: How can software remain close-sourced?

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Greetings.

Ever since I heard about open-source source software, I had a question as to how can a piece of software remain completely discreet in its internal functioning even while being present on a computer?

In simple words, all the files of the software are present on the computer, so why can’t the source-code of it be *extracted* in some way?

If that is not possible, then how come crackers/patchers *crack* a software to function without a license? (Because I reckon they would need access to the code in order to modify its functioning.)

Thanks in advance.

In: Technology

I’ll put it this way: think of open-sourced programs like a bakery that lets the customers look at its recipes, and closed-sourced programs like a bakery that doesn’t.

You can’t just rename a source code file to an .exe and expect it to run the same way you can’t expect to bite into a recipe and have it taste like bread. It has to be compiled first.

And after it’s been compiled, trying to extract the code from a compiled program is like trying to extract individual ingredients from a loaf of bread. The compilation process transforms the human-readable code into a usable form, just like the baking process transforms the ingredients into an edible form.

Edit: And while I don’t entirely know how cracking works, they don’t have to reverse-engineer the entire program; just the protection mechanism. Think of it like picking a lock, as opposed to rebuilding an entire house.

This is a really great question.

You’re absolutely right that technically if the software is present on your computer you can read it and see what it does, and therefore you can modify it. You’re absolutely 100% right. It is possible to do this, it’s just hard.

Source code is like the same thing but human-readable. It has function names and variable names in English, it has comments, it’s divided up into different files that do different things.

Compiled code – the stuff that the computer actually runs – has no structure at all. It’s one gigantic string of low-level instructions with no names or comments.

Yes, you can “decompile” compiled machine code into a readable computer language. But you’ll never get the structure, organization, and text back.

With a lot of patience and cleverness, you can try to find critical pieces of the software and modify them, but it could take dozens of hours to figure out how to make a change that would take minutes if you had the actual source code.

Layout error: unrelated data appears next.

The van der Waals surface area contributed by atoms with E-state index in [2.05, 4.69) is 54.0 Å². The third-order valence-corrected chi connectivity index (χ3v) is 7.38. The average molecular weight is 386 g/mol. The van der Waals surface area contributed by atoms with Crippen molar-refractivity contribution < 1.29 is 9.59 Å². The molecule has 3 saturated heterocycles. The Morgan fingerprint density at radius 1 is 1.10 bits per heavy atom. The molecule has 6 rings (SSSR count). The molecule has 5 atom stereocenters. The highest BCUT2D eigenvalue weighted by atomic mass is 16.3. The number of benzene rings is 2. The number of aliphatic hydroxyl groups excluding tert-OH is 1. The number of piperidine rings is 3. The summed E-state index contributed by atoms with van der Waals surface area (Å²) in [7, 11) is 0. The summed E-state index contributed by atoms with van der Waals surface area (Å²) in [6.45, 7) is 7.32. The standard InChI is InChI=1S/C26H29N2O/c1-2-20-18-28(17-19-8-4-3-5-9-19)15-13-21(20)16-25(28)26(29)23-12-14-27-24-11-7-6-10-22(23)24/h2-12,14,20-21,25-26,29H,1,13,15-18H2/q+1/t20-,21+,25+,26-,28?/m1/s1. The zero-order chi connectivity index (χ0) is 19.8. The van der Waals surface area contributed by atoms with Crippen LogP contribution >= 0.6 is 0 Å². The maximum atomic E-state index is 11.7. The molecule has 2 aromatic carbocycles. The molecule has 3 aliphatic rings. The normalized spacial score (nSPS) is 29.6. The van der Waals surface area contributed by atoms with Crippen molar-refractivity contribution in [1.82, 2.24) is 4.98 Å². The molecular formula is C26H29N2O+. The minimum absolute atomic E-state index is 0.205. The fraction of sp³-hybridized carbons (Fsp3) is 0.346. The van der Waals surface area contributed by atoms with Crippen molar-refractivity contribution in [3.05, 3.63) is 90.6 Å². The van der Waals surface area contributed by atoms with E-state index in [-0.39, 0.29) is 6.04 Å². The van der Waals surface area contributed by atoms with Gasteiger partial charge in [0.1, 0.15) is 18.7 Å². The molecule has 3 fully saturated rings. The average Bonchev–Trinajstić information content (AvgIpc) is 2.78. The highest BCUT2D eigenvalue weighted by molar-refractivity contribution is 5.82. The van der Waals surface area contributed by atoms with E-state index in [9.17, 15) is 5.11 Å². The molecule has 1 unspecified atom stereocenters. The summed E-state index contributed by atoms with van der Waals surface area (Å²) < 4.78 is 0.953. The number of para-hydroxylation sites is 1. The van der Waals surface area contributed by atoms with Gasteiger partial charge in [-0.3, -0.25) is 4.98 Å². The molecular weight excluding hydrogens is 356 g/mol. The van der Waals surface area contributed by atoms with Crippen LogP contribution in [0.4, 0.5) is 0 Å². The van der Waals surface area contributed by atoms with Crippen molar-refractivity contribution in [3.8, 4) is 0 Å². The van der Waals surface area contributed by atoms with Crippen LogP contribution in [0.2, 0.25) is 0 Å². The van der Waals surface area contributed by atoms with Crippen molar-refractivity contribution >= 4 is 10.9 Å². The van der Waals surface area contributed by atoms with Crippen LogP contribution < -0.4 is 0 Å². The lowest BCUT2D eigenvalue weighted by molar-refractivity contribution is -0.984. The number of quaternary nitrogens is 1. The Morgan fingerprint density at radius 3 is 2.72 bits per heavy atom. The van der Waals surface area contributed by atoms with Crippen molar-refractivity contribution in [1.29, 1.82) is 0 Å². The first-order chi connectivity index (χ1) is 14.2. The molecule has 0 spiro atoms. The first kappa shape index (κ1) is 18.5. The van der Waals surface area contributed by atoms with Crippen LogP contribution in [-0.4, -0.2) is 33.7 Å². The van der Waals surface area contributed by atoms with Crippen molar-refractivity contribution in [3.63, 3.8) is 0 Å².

Another crazy analogy: let’s say that you’re the conductor of a city orchestra and you want to perform the theme from Star Wars. [You could buy the sheet music for just $85 online and play it, easily.](https://www.sheetmusicplus.com/title/star-wars-suite-for-orchestra-deluxe-score-sheet-music/3979685)

If you wanted to transpose it into a different key, that could be a big challenge. If they gave you the sheet music electronically it could take minutes. If not it could take a music student 50 hours to recopy the sheet music while transposing it.

If you didn’t want to buy the sheet music, a good musician could listen to the recording and try to reconstruct it, but it’d be extremely time-consuming – like months of work – and the end result wouldn’t perfectly match the original in some obscure places (though it might be so close that nobody could hear the difference).

Basically, anything’s possible given enough time and effort – but many things just aren’t worth it.

Source code is important because it’s written by humans, for humans to read. There is 70 years of best practices and standards and such that have been developed to make complex programs as easy to read and understand their functionality as possible, for humans.

When you compile source code into an executable, generally you expect all that loving craft and attempts to give pleasant experience get all discarded. Computer does not want to understand any bit of the code, it just wants to know what instruction to run next.

There are some un-compilers that try to reverse this process, using knowledge of what sorta common structures usually result in what kinda executable, but there are still things like names that are irreversibly lost, and it’s still only an approximation.

So yeah, it’s possible to reverse-engineer things, but it’s presenting all kinds of frustrating additional difficulties and ultimately require you to kinda re-build the software yourself.

Source is more than just the functional part of a program. It’s also the Humana readable text comments, naming of the functions, naming of the variables that help the source code to be readable

//add a number to a sum

loop (

sum=1

i=1

sum=add_to(sum,i)

i=i+1

)

is much easier to read than

c=func(a,b) (

a+b

)

:_a

a=1

b=1

a=c(a,b)

b=b+1

jump _a

In the same way that if you buy a cake, you can’t extract the original recipe from it.

When you buy a piece of software (or technically, a license for it), you’re not getting the source code. You’re getting the software that was built from the source code, kind of similar to how a cake is baked. The recipe isn’t inside the cake, and the source code isn’t inside the software. The source code is just a set of instructions for creating the software. Those instructions were executed on the developer’s computer, which created the program. The instructions never left that computer, just like the recipe never left the bakery.

You can certainly make guesses about the recipe, and with enough work you might be able to recreate *a* recipe which creates a very similar cake. But you can’t get the original recipe just from cutting open the cake.